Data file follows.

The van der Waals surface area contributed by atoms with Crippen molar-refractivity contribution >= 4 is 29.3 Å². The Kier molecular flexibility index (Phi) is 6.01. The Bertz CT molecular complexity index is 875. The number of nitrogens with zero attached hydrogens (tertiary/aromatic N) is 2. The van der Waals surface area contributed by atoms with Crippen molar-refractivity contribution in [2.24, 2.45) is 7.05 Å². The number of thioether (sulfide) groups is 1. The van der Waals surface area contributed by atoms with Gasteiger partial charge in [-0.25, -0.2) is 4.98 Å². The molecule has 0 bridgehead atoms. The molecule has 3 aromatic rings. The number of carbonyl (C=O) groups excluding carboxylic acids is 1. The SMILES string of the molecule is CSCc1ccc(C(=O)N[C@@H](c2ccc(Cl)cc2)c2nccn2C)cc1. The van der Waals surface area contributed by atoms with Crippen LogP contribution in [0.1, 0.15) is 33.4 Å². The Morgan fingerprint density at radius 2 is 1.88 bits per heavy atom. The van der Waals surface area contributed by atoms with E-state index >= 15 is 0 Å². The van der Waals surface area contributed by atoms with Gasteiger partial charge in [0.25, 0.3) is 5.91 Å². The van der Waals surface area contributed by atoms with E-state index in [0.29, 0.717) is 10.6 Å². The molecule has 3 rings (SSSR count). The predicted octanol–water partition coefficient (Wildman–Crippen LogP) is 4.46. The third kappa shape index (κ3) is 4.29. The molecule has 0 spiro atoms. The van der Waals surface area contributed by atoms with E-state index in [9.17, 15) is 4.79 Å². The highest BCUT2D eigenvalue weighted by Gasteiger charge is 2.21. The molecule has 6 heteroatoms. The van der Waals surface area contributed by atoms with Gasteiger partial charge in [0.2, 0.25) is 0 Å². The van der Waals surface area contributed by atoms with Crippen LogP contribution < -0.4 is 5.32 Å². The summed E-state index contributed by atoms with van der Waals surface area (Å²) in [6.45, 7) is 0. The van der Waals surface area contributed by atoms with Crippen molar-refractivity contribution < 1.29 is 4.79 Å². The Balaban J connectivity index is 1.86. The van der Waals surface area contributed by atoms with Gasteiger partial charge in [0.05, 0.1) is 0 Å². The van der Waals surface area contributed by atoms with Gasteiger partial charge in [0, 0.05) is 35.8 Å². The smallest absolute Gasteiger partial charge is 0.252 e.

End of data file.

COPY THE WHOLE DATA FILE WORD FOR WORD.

The van der Waals surface area contributed by atoms with Crippen molar-refractivity contribution >= 4 is 29.3 Å². The Kier molecular flexibility index (Phi) is 6.01. The Bertz CT molecular complexity index is 875. The number of nitrogens with zero attached hydrogens (tertiary/aromatic N) is 2. The van der Waals surface area contributed by atoms with Crippen molar-refractivity contribution in [2.24, 2.45) is 7.05 Å². The number of thioether (sulfide) groups is 1. The van der Waals surface area contributed by atoms with Gasteiger partial charge in [-0.25, -0.2) is 4.98 Å². The molecule has 0 bridgehead atoms. The molecule has 3 aromatic rings. The number of carbonyl (C=O) groups excluding carboxylic acids is 1. The SMILES string of the molecule is CSCc1ccc(C(=O)N[C@@H](c2ccc(Cl)cc2)c2nccn2C)cc1. The van der Waals surface area contributed by atoms with Crippen LogP contribution in [0.1, 0.15) is 33.4 Å². The Morgan fingerprint density at radius 2 is 1.88 bits per heavy atom. The van der Waals surface area contributed by atoms with E-state index >= 15 is 0 Å². The van der Waals surface area contributed by atoms with Gasteiger partial charge in [0.25, 0.3) is 5.91 Å². The van der Waals surface area contributed by atoms with E-state index in [0.29, 0.717) is 10.6 Å². The molecule has 3 rings (SSSR count). The predicted octanol–water partition coefficient (Wildman–Crippen LogP) is 4.46. The third kappa shape index (κ3) is 4.29. The molecule has 0 spiro atoms. The van der Waals surface area contributed by atoms with E-state index in [9.17, 15) is 4.79 Å². The highest BCUT2D eigenvalue weighted by Gasteiger charge is 2.21. The molecule has 6 heteroatoms. The van der Waals surface area contributed by atoms with Gasteiger partial charge in [0.2, 0.25) is 0 Å². The van der Waals surface area contributed by atoms with Crippen LogP contribution < -0.4 is 5.32 Å². The summed E-state index contributed by atoms with van der Waals surface area (Å²) in [6.45, 7) is 0. The van der Waals surface area contributed by atoms with Crippen molar-refractivity contribution < 1.29 is 4.79 Å². The Balaban J connectivity index is 1.86. The van der Waals surface area contributed by atoms with Gasteiger partial charge in [0.05, 0.1) is 0 Å². The van der Waals surface area contributed by atoms with Gasteiger partial charge in [0, 0.05) is 35.8 Å². The smallest absolute Gasteiger partial charge is 0.252 e.